Paul Simon
Songs From The Capeman (Warner Bros.)

By Keith Brown

Paul Simon and I have been through a lot together.

I was one of those kids in the late sixties who used to sit in their bedrooms late at night with the lights off playing the soundtrack to The Graduate repeatedly, mulling over the significance every word.

After the break up of Simon & Garfunkel, I followed Simon through all his solo efforts -- from the masterful, single-driven There Goes Rhymin' Simon (1973) to the 1986 mega-successful Graceland.

Seven years since his last album, Rhythm Of The Saints, Simon has released his long awaited follow-up, Songs from The Capeman, a selection of music from Simon's upcoming Broadway musical about young Puerto Rican tough Salvador Agron, who stabbed two innocent bystanders in 1959 New York. Simon reportedly remembered the sensational news story from his youth, and saw the opportunity to recreate the Latin & Doo Wop music of the time.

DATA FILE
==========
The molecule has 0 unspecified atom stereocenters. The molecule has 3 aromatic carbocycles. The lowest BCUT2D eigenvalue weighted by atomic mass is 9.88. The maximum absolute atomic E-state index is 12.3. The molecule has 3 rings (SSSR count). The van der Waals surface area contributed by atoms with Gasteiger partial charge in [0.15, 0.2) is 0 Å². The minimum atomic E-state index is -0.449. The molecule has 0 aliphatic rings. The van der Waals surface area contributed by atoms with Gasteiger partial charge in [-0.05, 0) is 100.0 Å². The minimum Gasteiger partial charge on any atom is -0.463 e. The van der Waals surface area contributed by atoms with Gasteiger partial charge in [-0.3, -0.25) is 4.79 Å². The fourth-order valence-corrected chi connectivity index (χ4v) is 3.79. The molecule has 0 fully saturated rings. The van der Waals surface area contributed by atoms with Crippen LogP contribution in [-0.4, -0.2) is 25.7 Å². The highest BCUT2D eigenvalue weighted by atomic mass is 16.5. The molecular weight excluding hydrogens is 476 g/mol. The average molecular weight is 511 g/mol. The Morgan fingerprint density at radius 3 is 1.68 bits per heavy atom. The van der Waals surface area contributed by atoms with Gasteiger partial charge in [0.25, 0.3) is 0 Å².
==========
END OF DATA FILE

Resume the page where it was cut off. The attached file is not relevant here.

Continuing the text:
From the opening chorus of "Adios, Hermanos," the album sounds great, as we would expect from any album by Simon. Because the songs are meant to tell a story, they're somewhat less approachable than usual and are lyric-heavy, even for Simon. Simon the singer is called upon to perform the roles of different characters from the play, and at times this works, as on the ballad "Can I Forgive Him," but he's less successful as a street thug on "The Vampires."

Singers from the Broadway play also contribute on several cuts, and Latin musicians appear throughout, making the music high quality and undeniably pleasant, but Capeman, in the end, doesn't feel quite like a Paul Simon album.

Simon said recently in an interview, "I was hoping that people would be intrigued, that hearing the album would make them want to see the musical."

Here's hoping The Capeman eventually makes a stop in Louisville.